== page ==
The NFL and CBS have a Thursday night deal. (Gene J. Puskar / AP)

CBS has landed the slate of Thursday night games that the NFL put up for bidding recently.

Jim Nantz and Phil Simms will call eight early-season games for CBS, with the games also being broadcast on the NFL Network. Hosts from the league’s network will work pregame, halftime and postgame shows along with CBS Sports announcers, the NFL and CBS said in a joint announcement. The NFL Network will carry eight late-season games exclusively, with CBS producing those games. Two of those late-season games will be a Saturday doubleheader on Week 16, with one game in the late afternoon and the other in prime time.

The agreement is for the 2014 season, with the NFL holding an option for an additional year. Terms of the deal were not announced, but CBS outbid ABC, Fox, Turner and NBC. Initial bids, according to Sports Business Journal, were in the high $200-million range for the year.

NFL Network built Thursday into a night for NFL fans,” Commissioner Goodell said in a statement. “Our goal is to bring these games to more fans on broadcast television with unprecedented promotion and visibility for Thursday Night Football on CBS.”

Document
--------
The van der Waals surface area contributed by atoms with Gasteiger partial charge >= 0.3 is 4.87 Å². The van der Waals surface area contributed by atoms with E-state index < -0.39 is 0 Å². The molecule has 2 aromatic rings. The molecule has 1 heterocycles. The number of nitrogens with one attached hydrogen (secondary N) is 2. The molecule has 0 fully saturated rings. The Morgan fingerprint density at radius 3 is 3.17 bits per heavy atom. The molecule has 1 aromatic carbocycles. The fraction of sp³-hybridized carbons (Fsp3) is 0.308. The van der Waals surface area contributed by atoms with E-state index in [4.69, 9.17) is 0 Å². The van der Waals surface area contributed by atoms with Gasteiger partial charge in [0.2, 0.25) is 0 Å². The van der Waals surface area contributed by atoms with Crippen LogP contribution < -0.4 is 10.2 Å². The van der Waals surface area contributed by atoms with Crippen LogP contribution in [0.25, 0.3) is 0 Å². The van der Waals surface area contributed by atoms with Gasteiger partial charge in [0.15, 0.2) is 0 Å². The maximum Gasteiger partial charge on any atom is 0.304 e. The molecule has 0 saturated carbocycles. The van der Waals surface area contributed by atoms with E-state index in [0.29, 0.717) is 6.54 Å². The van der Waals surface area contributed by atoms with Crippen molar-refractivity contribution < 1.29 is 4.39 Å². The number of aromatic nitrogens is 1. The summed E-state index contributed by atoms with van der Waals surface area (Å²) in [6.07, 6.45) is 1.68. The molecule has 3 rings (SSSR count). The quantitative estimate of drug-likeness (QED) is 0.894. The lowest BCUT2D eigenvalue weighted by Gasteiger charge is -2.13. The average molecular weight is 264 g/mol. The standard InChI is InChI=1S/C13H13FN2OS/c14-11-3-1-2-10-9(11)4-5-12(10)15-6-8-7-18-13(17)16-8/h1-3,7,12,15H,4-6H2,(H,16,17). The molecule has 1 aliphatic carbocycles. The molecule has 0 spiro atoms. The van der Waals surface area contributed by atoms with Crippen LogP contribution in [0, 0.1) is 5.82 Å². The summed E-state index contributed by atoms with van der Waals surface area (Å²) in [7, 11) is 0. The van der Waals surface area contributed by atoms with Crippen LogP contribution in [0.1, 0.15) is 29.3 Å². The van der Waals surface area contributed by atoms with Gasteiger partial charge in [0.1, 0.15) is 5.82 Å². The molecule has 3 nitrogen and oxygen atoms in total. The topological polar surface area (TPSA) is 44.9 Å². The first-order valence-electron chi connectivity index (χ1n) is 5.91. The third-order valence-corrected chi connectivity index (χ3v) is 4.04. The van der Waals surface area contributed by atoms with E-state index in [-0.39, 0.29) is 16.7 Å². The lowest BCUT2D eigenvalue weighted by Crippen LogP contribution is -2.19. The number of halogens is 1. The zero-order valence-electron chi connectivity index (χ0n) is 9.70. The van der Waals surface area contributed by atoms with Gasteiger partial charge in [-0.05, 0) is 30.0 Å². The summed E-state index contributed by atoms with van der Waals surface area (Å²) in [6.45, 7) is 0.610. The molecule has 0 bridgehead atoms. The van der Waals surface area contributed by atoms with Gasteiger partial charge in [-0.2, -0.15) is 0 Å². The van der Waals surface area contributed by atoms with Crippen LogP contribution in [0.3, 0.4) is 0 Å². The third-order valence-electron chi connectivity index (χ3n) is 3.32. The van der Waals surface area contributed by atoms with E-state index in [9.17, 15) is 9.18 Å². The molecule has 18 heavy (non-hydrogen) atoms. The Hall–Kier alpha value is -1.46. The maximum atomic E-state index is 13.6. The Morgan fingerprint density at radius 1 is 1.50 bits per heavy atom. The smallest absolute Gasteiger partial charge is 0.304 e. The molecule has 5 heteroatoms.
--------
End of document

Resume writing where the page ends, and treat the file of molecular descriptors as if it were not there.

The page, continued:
The Thursday night games began on the NFL Network in 2006, when there were eight games. That was expanded to 14 last season. A slate on CBS isn’t popular with fans, who aren’t terribly fond of Nantz and Simms. Just look at Twitter on any given gameday…or any other day.

Nor were players thrilled with the idea of playing on four days’ rest in an age of increasing concern about making the game as safe as possible.

“People don’t know this; after the game, it’s normally Friday and Saturday when your body starts feeling better,” Green Bay Packers defensive lineman Ryan Pickett told’s Robert Klemko in December. “I’ve been around for 13 years, so it takes a little longer to recover.”